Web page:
But what Cloudy 2 lacks in those departments, it makes up for in animation and design, which for me were the true stars of the original. A look into an excellent book called "The Art And Making Of Cloudy With A Chance Of Meatballs" will give you an idea of what I mean. Upon looking at the below artwork, you can only dream of what these movies would look like as a hand-drawn feature. Fortunately, the filmmakers give you a hint of that during each film's end credit sequence. The sequel even gives quick samples of puppetry and claymation, if memory serves correctly. You can see where puppetry is a major influence in the design, especially as it relates to Flint's Muppet-like dad below.

As you can see in its roots and the finished product, nothing and no one is made to look realistic. Lots of recent Disney films have cartoony roots (which you can see in art books similar to this one), but they always end up becoming more realistic throughout the development process, almost like they fear alienating the families who feed the box office. Also, somehow the CG process always seems to soften the characters and design through its glossy sheen. At least it does for me.

But not the Cloudy movies. People are rubbery, high-strung, and simplistic in their design to allow for greater range of exaggerated movement. Some of the scenes in Cloudy 2 almost make it look like Chester V's arms are detached and move independently from the rest of his body. You don't see that kind of detail in Disney movies. It's not really brave or cutting edge, but it certainly seems that way in comparison to everything else being released right now.

The voice work is great too. You can tell they aren't just casting celebrities for the sake of casting Nicolas Cage in The Croods. Most of these are comedic voice actors, and those who aren't (James Caan, Benjamin Bratt) are still well cast. Some of the behind-the-scenes guys provide funny Foodimal voices, like the nonsensical "noo"-ing of Barry and those incessantly gargling pickles. (which admittedly is a rip-off of Richard Condie's 'The Apprentice', but still funny)

By the way, the Foodimals are the obvious stars of the show. Dozens of food/animal hybrids (and their related puns) were created for the film, some of which only appear on-screen for a few seconds.

The delicious website Cartoon Brew just posted this great behind-the-scenes video about animating these creatures, which sheds some insight on why they move the way they do. Part of their look was established by building actual physical creatures out of fruit and clay.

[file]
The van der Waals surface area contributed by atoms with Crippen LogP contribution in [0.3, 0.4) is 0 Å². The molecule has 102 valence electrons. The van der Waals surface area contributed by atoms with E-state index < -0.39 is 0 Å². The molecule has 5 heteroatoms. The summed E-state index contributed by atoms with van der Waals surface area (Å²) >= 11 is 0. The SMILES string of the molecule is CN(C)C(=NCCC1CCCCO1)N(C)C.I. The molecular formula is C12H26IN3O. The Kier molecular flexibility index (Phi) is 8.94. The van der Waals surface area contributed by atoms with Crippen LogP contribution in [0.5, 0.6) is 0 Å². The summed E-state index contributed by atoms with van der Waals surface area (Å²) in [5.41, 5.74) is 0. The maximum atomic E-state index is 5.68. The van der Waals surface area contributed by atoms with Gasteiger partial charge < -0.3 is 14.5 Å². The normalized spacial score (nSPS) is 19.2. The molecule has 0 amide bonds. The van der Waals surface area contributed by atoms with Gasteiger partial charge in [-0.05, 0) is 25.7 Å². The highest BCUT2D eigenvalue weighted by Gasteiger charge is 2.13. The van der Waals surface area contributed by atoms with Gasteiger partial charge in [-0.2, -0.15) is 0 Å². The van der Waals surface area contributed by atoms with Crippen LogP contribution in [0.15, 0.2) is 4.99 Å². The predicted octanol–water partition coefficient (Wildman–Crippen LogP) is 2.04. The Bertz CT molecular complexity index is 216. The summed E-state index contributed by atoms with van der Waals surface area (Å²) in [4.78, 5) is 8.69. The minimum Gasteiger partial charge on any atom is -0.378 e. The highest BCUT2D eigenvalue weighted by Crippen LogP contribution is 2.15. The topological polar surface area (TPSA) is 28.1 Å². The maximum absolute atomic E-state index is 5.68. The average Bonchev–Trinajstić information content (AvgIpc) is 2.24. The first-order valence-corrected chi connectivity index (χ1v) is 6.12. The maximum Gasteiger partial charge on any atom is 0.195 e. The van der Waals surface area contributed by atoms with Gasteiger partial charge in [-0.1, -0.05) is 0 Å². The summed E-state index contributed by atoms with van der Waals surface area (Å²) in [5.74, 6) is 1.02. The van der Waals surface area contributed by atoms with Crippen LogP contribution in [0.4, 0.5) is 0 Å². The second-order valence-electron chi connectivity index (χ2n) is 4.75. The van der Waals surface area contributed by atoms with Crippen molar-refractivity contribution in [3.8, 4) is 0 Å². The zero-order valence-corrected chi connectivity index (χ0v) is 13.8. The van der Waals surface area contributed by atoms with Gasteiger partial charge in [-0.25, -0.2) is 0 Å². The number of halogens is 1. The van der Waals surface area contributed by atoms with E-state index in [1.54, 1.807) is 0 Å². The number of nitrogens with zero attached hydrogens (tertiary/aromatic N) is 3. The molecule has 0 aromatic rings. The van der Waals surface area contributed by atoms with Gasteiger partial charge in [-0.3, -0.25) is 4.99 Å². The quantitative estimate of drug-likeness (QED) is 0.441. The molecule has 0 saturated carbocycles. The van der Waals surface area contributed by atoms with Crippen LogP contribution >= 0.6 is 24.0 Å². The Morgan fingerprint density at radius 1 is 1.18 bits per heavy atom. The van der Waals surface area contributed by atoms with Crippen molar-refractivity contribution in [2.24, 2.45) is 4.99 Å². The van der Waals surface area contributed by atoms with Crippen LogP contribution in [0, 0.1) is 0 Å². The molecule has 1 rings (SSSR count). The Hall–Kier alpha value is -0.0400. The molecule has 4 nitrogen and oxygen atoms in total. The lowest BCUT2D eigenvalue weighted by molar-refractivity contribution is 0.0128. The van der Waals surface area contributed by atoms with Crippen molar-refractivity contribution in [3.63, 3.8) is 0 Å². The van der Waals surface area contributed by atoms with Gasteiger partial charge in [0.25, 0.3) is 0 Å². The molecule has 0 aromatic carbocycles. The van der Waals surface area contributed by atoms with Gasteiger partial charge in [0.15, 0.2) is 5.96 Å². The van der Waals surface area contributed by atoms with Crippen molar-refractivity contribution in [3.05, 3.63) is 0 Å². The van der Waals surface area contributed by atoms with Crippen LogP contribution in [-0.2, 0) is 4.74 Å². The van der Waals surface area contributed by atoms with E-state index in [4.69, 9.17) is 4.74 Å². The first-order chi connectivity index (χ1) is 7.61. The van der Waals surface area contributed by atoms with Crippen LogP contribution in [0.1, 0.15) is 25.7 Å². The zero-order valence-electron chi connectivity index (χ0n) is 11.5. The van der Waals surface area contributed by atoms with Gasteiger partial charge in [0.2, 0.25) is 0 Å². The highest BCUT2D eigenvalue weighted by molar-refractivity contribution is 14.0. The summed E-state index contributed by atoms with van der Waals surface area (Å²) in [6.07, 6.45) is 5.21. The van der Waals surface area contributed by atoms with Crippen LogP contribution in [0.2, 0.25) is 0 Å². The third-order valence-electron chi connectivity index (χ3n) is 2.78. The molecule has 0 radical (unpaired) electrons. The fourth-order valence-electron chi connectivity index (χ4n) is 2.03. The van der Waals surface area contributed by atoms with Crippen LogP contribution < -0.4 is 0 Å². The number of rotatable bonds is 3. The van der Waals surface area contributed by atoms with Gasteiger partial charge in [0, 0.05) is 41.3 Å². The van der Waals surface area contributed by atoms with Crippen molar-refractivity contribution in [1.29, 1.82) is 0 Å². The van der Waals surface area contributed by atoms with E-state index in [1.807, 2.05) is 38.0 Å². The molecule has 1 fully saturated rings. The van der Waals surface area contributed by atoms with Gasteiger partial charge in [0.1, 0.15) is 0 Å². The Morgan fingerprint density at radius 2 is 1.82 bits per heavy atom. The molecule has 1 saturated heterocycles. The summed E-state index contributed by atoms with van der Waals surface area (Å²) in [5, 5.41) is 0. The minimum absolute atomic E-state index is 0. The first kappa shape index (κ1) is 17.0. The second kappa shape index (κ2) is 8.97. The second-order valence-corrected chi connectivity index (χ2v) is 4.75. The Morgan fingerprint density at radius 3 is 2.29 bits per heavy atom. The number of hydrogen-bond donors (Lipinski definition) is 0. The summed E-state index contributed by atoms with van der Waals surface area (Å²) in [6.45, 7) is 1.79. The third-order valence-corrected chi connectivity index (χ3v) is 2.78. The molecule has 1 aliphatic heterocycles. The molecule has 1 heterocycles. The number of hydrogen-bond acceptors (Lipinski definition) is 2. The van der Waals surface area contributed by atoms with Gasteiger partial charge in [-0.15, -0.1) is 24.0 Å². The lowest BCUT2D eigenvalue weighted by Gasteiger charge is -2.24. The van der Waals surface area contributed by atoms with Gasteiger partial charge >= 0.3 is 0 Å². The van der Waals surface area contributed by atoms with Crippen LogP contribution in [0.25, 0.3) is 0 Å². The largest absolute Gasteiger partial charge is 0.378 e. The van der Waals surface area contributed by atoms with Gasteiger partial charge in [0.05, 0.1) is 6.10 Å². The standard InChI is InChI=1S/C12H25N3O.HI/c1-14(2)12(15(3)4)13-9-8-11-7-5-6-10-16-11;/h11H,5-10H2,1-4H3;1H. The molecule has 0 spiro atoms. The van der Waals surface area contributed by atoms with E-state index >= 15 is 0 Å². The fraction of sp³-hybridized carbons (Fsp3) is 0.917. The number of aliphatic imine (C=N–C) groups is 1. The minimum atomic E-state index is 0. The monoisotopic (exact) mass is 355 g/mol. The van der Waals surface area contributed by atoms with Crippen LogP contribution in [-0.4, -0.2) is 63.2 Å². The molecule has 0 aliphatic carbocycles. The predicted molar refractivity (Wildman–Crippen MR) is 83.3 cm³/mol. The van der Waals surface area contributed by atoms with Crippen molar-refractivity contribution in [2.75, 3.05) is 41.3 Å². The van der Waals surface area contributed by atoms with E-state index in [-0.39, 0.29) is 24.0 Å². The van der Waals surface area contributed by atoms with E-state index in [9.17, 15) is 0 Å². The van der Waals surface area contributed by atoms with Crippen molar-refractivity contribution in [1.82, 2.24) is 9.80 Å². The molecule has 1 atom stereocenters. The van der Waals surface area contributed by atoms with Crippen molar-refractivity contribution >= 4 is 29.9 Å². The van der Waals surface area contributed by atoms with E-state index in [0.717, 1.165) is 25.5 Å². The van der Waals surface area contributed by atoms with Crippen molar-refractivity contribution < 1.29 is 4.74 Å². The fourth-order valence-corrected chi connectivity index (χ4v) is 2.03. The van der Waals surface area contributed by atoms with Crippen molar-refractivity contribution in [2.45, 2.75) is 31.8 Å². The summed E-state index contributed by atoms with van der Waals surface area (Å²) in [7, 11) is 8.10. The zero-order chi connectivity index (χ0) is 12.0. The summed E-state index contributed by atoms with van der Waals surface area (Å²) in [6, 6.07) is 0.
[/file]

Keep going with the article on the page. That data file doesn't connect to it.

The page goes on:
For me, both Cloudy movies provide hope for future CG animated cartoons. Fortunately, they're both box office money-makers, which proves that audiences still enjoy when people use their imagination. If we wanted an ultra photo-realistic world, we'd watch a live action movie. Do yourself (and all other cartoon lovers out there) a favour, and show your support for Cloudy 2 in a theatre. Let's show these Hollywood types that our tastes (sticking to a theme here!) are far more discriminating than flavourless gruel like this...

Blech! I just lost my appetite!

Saturday, 5 October 2013

Saturday Morning Cartoons - Procrastimation

I had several good ideas for a blog post this morning. But too many distractions resulted in a lack of prep time. It's hard to explain, but sometimes it's just not in you.

Your mind is a sponge, but sometimes it dries out. And you can't get a lot of stuff done.

You search for a theme, and suddenly that theme becomes your inability to find a theme.

You wait for inspiration...and nothing.

You want to get started, but your friend Norbert is throwing a wicked awesome party.

How does this even happen? Is it a case of writer's block?

Or is it just that you're too damn lazy to think?

Ah, who cares. Let's get inspired NOW and make the most of this remaining day! Or we can just do it tomorrow.